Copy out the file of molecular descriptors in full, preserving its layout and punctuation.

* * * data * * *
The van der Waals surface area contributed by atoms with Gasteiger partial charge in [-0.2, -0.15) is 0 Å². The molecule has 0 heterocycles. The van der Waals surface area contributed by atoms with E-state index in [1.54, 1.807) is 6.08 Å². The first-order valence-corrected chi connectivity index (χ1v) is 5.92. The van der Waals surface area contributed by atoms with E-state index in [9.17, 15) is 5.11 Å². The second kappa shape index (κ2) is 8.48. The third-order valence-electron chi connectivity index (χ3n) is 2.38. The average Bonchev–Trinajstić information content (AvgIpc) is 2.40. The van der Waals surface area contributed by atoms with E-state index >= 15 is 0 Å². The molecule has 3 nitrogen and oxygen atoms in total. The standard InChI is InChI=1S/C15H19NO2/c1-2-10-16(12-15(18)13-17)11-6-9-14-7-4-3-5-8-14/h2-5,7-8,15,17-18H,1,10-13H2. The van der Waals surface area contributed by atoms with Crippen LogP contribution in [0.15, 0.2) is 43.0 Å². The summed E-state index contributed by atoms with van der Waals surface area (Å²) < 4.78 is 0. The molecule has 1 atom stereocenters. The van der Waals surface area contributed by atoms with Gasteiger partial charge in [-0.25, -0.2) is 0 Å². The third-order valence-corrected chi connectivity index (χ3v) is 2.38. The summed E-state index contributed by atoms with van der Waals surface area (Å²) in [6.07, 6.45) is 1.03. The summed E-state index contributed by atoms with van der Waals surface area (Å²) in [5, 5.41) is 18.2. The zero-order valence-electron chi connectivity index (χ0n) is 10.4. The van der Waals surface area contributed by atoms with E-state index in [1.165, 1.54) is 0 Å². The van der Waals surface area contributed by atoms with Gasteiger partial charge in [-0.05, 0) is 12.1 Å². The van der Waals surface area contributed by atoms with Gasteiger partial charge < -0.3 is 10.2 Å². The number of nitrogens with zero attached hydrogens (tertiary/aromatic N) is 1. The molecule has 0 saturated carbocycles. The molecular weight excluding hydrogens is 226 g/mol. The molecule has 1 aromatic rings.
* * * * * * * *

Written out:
The van der Waals surface area contributed by atoms with Gasteiger partial charge in [-0.2, -0.15) is 0 Å². The molecule has 0 heterocycles. The van der Waals surface area contributed by atoms with E-state index in [1.54, 1.807) is 6.08 Å². The first-order valence-corrected chi connectivity index (χ1v) is 5.92. The van der Waals surface area contributed by atoms with E-state index in [9.17, 15) is 5.11 Å². The second kappa shape index (κ2) is 8.48. The third-order valence-electron chi connectivity index (χ3n) is 2.38. The average Bonchev–Trinajstić information content (AvgIpc) is 2.40. The van der Waals surface area contributed by atoms with E-state index >= 15 is 0 Å². The molecule has 3 nitrogen and oxygen atoms in total. The standard InChI is InChI=1S/C15H19NO2/c1-2-10-16(12-15(18)13-17)11-6-9-14-7-4-3-5-8-14/h2-5,7-8,15,17-18H,1,10-13H2. The van der Waals surface area contributed by atoms with Crippen LogP contribution in [0.15, 0.2) is 43.0 Å². The summed E-state index contributed by atoms with van der Waals surface area (Å²) < 4.78 is 0. The molecule has 1 atom stereocenters. The van der Waals surface area contributed by atoms with Gasteiger partial charge in [-0.25, -0.2) is 0 Å². The third-order valence-corrected chi connectivity index (χ3v) is 2.38. The summed E-state index contributed by atoms with van der Waals surface area (Å²) in [6.07, 6.45) is 1.03. The summed E-state index contributed by atoms with van der Waals surface area (Å²) in [5, 5.41) is 18.2. The zero-order valence-electron chi connectivity index (χ0n) is 10.4. The van der Waals surface area contributed by atoms with E-state index in [1.165, 1.54) is 0 Å². The van der Waals surface area contributed by atoms with Gasteiger partial charge in [-0.05, 0) is 12.1 Å². The van der Waals surface area contributed by atoms with Gasteiger partial charge < -0.3 is 10.2 Å². The number of nitrogens with zero attached hydrogens (tertiary/aromatic N) is 1. The molecule has 0 saturated carbocycles. The molecular weight excluding hydrogens is 226 g/mol. The molecule has 1 aromatic rings.